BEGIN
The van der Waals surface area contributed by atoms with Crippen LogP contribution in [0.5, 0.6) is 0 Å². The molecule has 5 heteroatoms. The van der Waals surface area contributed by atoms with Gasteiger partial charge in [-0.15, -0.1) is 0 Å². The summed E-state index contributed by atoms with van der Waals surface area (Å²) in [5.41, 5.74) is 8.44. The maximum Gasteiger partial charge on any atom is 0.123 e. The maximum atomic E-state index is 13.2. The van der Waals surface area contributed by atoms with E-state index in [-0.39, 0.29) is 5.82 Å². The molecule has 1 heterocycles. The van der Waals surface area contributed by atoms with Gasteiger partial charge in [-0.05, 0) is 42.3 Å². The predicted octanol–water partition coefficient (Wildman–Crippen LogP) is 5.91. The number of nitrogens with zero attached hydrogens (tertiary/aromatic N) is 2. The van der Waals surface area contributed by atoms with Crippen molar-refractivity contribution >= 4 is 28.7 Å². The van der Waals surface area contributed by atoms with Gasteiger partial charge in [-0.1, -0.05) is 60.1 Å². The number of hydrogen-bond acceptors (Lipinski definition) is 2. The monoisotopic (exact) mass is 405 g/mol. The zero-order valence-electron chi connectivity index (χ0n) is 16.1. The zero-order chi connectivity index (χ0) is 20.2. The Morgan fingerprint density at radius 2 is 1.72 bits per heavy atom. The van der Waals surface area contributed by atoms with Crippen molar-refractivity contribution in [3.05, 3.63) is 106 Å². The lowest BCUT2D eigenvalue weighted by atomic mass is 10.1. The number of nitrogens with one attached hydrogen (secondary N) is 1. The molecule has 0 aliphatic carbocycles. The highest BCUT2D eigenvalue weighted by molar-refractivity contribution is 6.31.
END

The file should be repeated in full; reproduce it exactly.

The van der Waals surface area contributed by atoms with Crippen LogP contribution in [0.5, 0.6) is 0 Å². The molecule has 5 heteroatoms. The van der Waals surface area contributed by atoms with Gasteiger partial charge in [-0.15, -0.1) is 0 Å². The summed E-state index contributed by atoms with van der Waals surface area (Å²) in [5.41, 5.74) is 8.44. The maximum Gasteiger partial charge on any atom is 0.123 e. The maximum atomic E-state index is 13.2. The van der Waals surface area contributed by atoms with E-state index in [-0.39, 0.29) is 5.82 Å². The molecule has 1 heterocycles. The van der Waals surface area contributed by atoms with Gasteiger partial charge in [-0.05, 0) is 42.3 Å². The predicted octanol–water partition coefficient (Wildman–Crippen LogP) is 5.91. The number of nitrogens with zero attached hydrogens (tertiary/aromatic N) is 2. The van der Waals surface area contributed by atoms with Crippen molar-refractivity contribution >= 4 is 28.7 Å². The van der Waals surface area contributed by atoms with Gasteiger partial charge in [-0.1, -0.05) is 60.1 Å². The number of hydrogen-bond acceptors (Lipinski definition) is 2. The monoisotopic (exact) mass is 405 g/mol. The zero-order valence-electron chi connectivity index (χ0n) is 16.1. The zero-order chi connectivity index (χ0) is 20.2. The Morgan fingerprint density at radius 2 is 1.72 bits per heavy atom. The van der Waals surface area contributed by atoms with Crippen molar-refractivity contribution in [3.05, 3.63) is 106 Å². The lowest BCUT2D eigenvalue weighted by atomic mass is 10.1. The number of nitrogens with one attached hydrogen (secondary N) is 1. The molecule has 0 aliphatic carbocycles. The highest BCUT2D eigenvalue weighted by molar-refractivity contribution is 6.31.